Ray Dalio literally wrote the book on financial crises. So when he has something to say on the future of the market, investors of all shapes and sizes should listen.
After all, it was Dalio who repeatedly cried foul on the mounting credit collapse more than a decade ago that triggered the worst economic meltdown in modern history — even if his cries fell mostly on deaf ears.
Dalio — the founder and cochief investment officer of Bridgewater Associates — recently sat down with Business Insider CEO Henry Blodget to discuss his new book, which breaks down the anatomy of credit crises throughout history.
As part of the discussion, Dalio laid out his scenario for how the current economic cycle would end. In his mind, we’ve entered the uneasy part of the cycle in which central banks are tightening their purse strings, gradually putting an end to the accommodation that helped drive the economic recovery.
His forecast for the next recession stems from that simple fact: that monetary conditions are getting more restrictive.
“We’re about in the seventh inning of a nine-inning game,” he told Blodget. “We’re in the later part of the cycle, the part of cycle in which monetary policy is tightening and there’s not much capacity to squeeze out of the economy.”
He continued: “As interest rates tend to rise, if they rise faster than is discounted in the curve, it can hurt asset prices. And asset prices are fairly fully priced at this level of interest rates. At some point, we’re going to have a downturn because that’s why we have recessions. Nobody ever gets it perfectly.”
That last part raises an interesting point. Though an investor may know a downturn is coming, it can be perilous to try to accurately time such an event. Even esteemed market legends like Jeremy Grantham — the sage who called the two most recent bubbles — acknowledge that timing markets can be a fool’s errand.
So while Dalio is sure an economic reckoning is in the cards, he’s hesitant to give it an exact timetable. But he’s still willing to venture a guess: “I think it’s maybe in two years.”
Troubling parallels to the 1930s
But Dalio didn’t stop there. To him, the economic situation that’s brewing has many close parallels to that of the 1930s — the era of the Great Depression.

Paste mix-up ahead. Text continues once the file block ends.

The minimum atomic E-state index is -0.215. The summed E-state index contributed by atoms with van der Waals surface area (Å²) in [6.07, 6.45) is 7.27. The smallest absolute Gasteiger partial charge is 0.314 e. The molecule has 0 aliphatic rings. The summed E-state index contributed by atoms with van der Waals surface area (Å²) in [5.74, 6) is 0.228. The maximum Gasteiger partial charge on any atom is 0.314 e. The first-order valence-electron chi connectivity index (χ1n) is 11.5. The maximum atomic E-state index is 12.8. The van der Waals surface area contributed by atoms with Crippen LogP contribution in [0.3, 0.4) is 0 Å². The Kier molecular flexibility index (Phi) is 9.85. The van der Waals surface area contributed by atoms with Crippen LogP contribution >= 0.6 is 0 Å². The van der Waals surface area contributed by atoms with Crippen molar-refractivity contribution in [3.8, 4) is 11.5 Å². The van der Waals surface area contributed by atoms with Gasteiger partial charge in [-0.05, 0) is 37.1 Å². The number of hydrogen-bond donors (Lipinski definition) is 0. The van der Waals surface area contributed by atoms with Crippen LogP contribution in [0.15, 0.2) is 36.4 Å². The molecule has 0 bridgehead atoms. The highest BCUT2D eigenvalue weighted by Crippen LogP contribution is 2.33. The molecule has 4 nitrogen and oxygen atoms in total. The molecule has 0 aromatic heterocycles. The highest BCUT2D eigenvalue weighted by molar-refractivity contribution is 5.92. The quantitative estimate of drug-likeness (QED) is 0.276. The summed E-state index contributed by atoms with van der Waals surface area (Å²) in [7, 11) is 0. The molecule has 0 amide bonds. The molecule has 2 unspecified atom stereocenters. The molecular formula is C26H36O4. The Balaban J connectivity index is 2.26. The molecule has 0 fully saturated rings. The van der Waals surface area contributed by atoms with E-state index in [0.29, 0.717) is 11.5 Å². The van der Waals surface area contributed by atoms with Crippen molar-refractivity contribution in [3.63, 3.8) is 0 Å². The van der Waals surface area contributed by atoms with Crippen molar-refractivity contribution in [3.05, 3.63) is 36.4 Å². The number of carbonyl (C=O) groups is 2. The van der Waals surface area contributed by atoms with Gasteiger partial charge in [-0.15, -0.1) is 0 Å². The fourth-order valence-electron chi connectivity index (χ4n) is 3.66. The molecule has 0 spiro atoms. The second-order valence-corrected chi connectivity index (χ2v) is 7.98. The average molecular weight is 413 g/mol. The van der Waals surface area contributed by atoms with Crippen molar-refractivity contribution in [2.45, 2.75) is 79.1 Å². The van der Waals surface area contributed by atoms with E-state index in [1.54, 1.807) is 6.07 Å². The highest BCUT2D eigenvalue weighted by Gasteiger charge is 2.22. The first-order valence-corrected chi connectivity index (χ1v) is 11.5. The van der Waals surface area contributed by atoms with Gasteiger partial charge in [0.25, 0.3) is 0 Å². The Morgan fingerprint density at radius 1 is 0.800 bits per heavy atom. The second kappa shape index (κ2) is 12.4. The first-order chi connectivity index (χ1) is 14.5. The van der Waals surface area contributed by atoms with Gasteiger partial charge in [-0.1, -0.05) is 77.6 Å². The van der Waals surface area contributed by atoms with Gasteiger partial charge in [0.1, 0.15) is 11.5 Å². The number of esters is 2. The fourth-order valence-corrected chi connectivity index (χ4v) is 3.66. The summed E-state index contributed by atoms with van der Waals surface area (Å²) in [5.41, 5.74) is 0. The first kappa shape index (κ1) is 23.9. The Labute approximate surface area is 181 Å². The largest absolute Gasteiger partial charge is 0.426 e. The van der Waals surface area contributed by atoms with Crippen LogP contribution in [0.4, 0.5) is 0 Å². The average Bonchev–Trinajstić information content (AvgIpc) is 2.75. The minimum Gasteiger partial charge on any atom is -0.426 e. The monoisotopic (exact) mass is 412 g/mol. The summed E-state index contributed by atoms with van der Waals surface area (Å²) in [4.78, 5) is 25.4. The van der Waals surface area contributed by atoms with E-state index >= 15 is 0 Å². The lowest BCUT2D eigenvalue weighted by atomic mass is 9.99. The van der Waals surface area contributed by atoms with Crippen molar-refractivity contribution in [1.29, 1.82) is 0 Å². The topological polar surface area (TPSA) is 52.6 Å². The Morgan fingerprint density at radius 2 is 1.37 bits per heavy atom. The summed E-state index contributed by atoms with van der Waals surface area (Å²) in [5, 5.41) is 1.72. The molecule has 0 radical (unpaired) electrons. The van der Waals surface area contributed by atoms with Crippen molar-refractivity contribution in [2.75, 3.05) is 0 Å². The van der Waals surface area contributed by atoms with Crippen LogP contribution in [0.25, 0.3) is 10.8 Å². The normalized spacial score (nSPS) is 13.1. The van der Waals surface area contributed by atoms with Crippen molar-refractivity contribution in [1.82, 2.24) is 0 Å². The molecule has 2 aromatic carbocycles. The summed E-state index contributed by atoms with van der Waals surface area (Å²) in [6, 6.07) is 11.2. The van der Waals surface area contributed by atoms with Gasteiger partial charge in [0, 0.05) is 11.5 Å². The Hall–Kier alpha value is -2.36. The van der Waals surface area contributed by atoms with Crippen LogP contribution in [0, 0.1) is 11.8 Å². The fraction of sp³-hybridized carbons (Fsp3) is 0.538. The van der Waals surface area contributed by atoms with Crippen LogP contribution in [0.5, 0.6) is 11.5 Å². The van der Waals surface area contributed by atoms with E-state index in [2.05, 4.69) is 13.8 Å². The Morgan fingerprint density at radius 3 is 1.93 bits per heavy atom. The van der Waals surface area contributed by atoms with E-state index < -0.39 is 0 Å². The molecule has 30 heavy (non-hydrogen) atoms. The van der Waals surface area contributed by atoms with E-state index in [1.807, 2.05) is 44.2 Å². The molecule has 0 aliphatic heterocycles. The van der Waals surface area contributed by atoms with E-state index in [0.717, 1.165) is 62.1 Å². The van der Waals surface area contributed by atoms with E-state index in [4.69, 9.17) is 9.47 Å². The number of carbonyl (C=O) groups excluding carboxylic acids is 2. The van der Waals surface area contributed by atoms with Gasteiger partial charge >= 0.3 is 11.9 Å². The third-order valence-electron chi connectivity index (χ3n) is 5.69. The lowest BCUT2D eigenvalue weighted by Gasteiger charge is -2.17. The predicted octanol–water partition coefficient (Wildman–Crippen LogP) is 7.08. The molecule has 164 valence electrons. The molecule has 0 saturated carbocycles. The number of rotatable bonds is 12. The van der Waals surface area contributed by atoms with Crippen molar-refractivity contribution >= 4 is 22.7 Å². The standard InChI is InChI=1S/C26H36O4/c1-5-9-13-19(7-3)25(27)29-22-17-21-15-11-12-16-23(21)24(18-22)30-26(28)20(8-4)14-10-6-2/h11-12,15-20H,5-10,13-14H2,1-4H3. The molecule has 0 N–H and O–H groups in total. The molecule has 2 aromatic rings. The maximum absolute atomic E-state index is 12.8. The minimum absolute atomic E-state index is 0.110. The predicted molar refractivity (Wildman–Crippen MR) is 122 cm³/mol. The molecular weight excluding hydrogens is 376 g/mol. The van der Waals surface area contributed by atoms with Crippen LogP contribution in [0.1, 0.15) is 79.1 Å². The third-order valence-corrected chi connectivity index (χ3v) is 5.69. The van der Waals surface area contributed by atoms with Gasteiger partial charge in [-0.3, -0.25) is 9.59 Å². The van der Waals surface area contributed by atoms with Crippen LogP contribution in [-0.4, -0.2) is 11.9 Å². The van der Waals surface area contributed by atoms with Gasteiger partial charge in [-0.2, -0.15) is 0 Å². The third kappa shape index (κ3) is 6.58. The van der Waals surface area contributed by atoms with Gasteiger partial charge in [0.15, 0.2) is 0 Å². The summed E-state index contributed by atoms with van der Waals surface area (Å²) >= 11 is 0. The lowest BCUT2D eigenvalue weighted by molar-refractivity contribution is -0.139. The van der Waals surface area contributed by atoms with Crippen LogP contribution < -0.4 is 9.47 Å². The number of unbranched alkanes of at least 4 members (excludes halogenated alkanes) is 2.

Dalio notes that both now and in the 1930s, the lowering of interest rates to near zero has created a wealth divide. That’s because the wealthier members of society are more exposed to financial assets, which have historically gotten the biggest boost from such easy monetary conditions.
“It’s caused populism, because that process creates a gap between the rich and the poor,” Dalio told Blodget. “Right now, the top one-tenth of 1% of the population’s net worth is equal, about, to the bottom 90% combined. That’s very similar to the late ’30s when we had that stimulation.”
That creates a toxic situation in which there’s conflict between the rich and the poor, Dalio said. He said that, in the end, the monetary actions of the Federal Reserve had majorly contributed to today’s political climate.
“Populism around the world is the selection of strong-minded leaders who tend to be more nationalistic,” he said. “And so, we’re in that type of position.”
Dalio says that type of tension is contagious and can be detrimental on a worldwide scale. And ultimately, these factors all combine to weaken economic prospects everywhere.
“There’s a risk that both sides are at odds with each other, and there’s also a greater international risk in tensions,” he told Blodget. “Economic tensions produce global tensions.”
He added that parallels to the 1930s were “quite similar.”
“Doesn’t mean that the same outcomes have to happen,” he continued. “But it does mean that I think we have to be alerted to the fact that, going forward, in a downturn, monetary policy will not be able to be as effective as it was last time, so we have to be cautious.”